And being that I was about to return to Svaneti for the summer, I decided to make another visit to my favorite place for seeing rust in Tbilisi: a massive open-air steelyard at the Didube end of the huge Eliava Bazaar.
While good rust can be had at any jarti (scrap metal) yard, and in many other places elsewhere too, relatively new sheet steel has a certain mix of its own bluish tomes and the super-abstract traceries of freshly formed rust jumping out at you in reds and yellows. The warm hues really do seem to float above the cooler ones when they are next to one another, due to the way our eyes and brains perceive color.
The weather was warm and cloudy, an ideal day after light rain long enough ago to both develop rust further and then dry off the steel, because I need it not to be wet for my photos. But once I got there, the sun began to peek out a bit, nearly overhead, making me have to shift my position to avoid shadows on my flat, horizontal subjects.
I first looked at the topmost sheets of new steel wherever I could find them: it had been a few months ago that I was last here with my film crew, so I could reasonable expect some sales to have revealed at least one new layer on each pile. In this I was not disappointed. The color ranges and literally unimaginable forms lay spread out around me, and I started shooting, simply using my camera’s 18-55 mm kit lens. It’s really just a matter of composing a scene in the rectangle of the viewfinder, eschewing formal centered-subject balance for something more interestingly off-center. Although all of what I’m seeing is abstract, it either suggests something concrete or represents a purely alien scene, which suits me fine.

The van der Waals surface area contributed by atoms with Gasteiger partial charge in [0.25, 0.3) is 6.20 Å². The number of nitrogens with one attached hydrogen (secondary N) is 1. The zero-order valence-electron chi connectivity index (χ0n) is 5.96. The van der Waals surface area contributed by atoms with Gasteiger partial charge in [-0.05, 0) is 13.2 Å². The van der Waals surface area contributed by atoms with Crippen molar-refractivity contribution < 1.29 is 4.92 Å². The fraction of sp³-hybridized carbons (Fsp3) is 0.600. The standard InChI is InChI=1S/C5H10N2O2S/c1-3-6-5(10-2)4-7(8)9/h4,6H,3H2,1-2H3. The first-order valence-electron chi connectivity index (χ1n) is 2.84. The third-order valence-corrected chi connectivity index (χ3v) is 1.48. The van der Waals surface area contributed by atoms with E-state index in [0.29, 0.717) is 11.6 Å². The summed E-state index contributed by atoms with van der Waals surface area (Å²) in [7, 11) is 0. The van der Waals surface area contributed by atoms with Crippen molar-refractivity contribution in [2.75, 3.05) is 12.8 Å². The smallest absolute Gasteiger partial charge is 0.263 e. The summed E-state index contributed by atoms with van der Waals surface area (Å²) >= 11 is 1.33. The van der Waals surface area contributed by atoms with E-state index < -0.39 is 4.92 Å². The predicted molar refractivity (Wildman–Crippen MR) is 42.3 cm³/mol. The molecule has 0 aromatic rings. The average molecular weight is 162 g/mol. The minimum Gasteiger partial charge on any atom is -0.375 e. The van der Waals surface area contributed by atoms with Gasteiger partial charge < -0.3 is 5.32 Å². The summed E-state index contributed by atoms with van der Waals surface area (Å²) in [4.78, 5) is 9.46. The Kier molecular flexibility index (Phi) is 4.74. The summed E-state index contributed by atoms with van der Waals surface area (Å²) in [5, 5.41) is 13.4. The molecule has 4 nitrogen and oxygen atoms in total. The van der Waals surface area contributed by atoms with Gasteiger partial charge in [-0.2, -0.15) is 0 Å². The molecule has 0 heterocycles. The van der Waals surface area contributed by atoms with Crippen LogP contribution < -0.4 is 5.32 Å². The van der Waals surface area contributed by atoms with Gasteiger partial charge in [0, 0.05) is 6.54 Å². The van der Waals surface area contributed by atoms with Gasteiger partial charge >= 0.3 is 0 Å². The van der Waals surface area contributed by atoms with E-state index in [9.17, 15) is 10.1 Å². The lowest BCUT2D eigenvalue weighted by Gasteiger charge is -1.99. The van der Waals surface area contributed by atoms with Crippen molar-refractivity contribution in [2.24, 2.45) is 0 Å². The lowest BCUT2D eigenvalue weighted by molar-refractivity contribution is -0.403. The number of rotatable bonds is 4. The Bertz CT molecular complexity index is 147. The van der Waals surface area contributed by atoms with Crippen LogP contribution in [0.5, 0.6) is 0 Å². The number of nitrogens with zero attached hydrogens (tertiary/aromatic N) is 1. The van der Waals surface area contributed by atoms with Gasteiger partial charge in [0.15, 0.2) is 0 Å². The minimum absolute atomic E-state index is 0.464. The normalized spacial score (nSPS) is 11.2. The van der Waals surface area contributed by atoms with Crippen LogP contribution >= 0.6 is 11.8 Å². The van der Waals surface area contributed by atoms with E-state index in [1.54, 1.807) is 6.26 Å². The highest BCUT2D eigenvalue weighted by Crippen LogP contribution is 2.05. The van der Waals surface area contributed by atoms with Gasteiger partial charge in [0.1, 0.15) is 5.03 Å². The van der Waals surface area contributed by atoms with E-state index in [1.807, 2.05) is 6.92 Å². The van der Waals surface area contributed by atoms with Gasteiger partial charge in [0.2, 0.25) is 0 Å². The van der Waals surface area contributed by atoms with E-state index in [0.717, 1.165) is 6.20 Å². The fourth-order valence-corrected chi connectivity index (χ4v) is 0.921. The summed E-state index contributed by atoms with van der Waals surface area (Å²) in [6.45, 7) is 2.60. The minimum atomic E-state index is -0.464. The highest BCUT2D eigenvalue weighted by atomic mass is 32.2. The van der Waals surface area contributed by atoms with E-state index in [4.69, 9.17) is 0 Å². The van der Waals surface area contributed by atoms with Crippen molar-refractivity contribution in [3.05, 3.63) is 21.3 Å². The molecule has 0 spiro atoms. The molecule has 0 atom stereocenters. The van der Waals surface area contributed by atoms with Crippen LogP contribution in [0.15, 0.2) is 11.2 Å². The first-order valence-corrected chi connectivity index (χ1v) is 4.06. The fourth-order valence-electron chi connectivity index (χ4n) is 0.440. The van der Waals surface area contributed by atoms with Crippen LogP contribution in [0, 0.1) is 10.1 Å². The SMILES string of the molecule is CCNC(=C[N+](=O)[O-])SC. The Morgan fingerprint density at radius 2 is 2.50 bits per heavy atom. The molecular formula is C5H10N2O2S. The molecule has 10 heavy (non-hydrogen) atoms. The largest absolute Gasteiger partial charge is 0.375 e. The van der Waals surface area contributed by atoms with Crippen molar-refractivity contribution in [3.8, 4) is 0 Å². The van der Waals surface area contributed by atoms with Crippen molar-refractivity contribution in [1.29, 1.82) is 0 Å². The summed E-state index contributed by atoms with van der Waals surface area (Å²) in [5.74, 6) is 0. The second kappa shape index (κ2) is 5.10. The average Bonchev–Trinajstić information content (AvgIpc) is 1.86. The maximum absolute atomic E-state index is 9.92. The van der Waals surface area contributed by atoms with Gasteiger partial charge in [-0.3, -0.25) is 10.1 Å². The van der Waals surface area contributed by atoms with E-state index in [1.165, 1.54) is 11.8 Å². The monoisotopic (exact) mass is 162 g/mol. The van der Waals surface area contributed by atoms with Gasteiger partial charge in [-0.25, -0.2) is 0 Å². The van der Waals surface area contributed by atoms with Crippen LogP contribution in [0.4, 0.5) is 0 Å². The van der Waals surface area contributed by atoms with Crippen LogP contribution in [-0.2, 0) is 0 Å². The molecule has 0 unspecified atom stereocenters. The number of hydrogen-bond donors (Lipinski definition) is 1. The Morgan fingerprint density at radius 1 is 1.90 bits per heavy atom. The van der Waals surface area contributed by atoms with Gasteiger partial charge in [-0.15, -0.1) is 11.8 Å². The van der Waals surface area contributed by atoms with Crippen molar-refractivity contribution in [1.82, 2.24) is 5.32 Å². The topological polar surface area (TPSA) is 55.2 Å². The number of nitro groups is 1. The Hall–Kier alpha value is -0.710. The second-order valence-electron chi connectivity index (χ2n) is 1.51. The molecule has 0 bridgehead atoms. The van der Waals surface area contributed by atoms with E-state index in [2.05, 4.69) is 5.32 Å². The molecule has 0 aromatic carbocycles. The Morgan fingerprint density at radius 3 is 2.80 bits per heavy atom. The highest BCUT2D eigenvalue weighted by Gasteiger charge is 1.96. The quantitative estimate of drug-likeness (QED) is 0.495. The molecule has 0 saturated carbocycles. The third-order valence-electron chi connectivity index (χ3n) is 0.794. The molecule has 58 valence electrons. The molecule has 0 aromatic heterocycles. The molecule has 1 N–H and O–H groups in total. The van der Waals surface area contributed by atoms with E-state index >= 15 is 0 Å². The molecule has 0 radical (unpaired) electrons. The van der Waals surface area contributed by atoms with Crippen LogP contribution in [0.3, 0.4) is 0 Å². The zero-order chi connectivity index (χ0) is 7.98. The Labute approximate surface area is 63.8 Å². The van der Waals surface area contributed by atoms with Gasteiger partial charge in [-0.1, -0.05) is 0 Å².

Once I exhausted the flat sheet steel, I then began hopping and climbing onto adjacent I-beams and square pipes of large enough width to be able to shoot with the same lens. The steel used in these forms gives much more warm colors and less bluish ones, but there are still endless fantastic shapes and compositions to discover in this palette. I was sweating a little, but nothing was going to distract me from the shapes, landscapes and compositions dazzling me. I ended up with over a hundred new images, then headed off home to begin “post”, the processing of the RAW digital files.
My workflow with rust is simple. Correct edges and square grid lines. Improve color, trying to make it as close to that of the originals as possible but tweaking both contrast and saturation where necessary. Save both a full-size lossless version in 16 bits per color channel of RGB and a smaller, 8-bit JPEG version to go in my master folder of JPEGS for quick searching. I began immediately, and was stunned all over again by the forms emerging on my laptop screen. This time, too, I began naming some of the images based on what I saw in them, as I posted a new album of them to my Facebook page, www.facebook.com/anthony.tony.hanmer
Then it was time to pack up and leave for my Svaneti home and my dear wife, waiting for me. Stay tuned for news of a group exhibition on rust in which I hope to participate in Tbilisi this autumn.